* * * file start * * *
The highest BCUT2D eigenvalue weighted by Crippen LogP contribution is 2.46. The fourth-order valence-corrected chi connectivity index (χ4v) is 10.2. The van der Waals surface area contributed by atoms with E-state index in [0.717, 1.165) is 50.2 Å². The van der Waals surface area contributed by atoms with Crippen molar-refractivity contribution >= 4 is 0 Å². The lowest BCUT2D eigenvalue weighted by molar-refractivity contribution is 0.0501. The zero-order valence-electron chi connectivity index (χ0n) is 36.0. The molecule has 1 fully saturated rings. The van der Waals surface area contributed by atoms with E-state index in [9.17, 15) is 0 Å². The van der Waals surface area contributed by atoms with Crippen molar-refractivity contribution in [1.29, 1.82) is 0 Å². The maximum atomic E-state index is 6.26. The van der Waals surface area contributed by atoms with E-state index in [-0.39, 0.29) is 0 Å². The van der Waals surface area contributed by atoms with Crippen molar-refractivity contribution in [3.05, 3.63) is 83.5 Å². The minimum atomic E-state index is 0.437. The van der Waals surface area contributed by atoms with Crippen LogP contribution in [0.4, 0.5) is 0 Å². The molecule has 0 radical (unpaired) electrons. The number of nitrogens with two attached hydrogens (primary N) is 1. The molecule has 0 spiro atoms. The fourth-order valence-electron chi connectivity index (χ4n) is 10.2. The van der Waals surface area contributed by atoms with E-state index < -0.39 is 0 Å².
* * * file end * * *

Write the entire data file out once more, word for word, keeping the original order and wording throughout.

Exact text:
The highest BCUT2D eigenvalue weighted by Crippen LogP contribution is 2.46. The fourth-order valence-corrected chi connectivity index (χ4v) is 10.2. The van der Waals surface area contributed by atoms with E-state index in [0.717, 1.165) is 50.2 Å². The van der Waals surface area contributed by atoms with Crippen molar-refractivity contribution >= 4 is 0 Å². The lowest BCUT2D eigenvalue weighted by molar-refractivity contribution is 0.0501. The zero-order valence-electron chi connectivity index (χ0n) is 36.0. The molecule has 1 fully saturated rings. The van der Waals surface area contributed by atoms with E-state index in [9.17, 15) is 0 Å². The van der Waals surface area contributed by atoms with Crippen molar-refractivity contribution in [1.29, 1.82) is 0 Å². The maximum atomic E-state index is 6.26. The van der Waals surface area contributed by atoms with E-state index in [-0.39, 0.29) is 0 Å². The van der Waals surface area contributed by atoms with Crippen molar-refractivity contribution in [3.05, 3.63) is 83.5 Å². The minimum atomic E-state index is 0.437. The van der Waals surface area contributed by atoms with Crippen LogP contribution in [0.4, 0.5) is 0 Å². The molecule has 0 radical (unpaired) electrons. The number of nitrogens with two attached hydrogens (primary N) is 1. The molecule has 0 spiro atoms. The fourth-order valence-electron chi connectivity index (χ4n) is 10.2. The van der Waals surface area contributed by atoms with E-state index < -0.39 is 0 Å².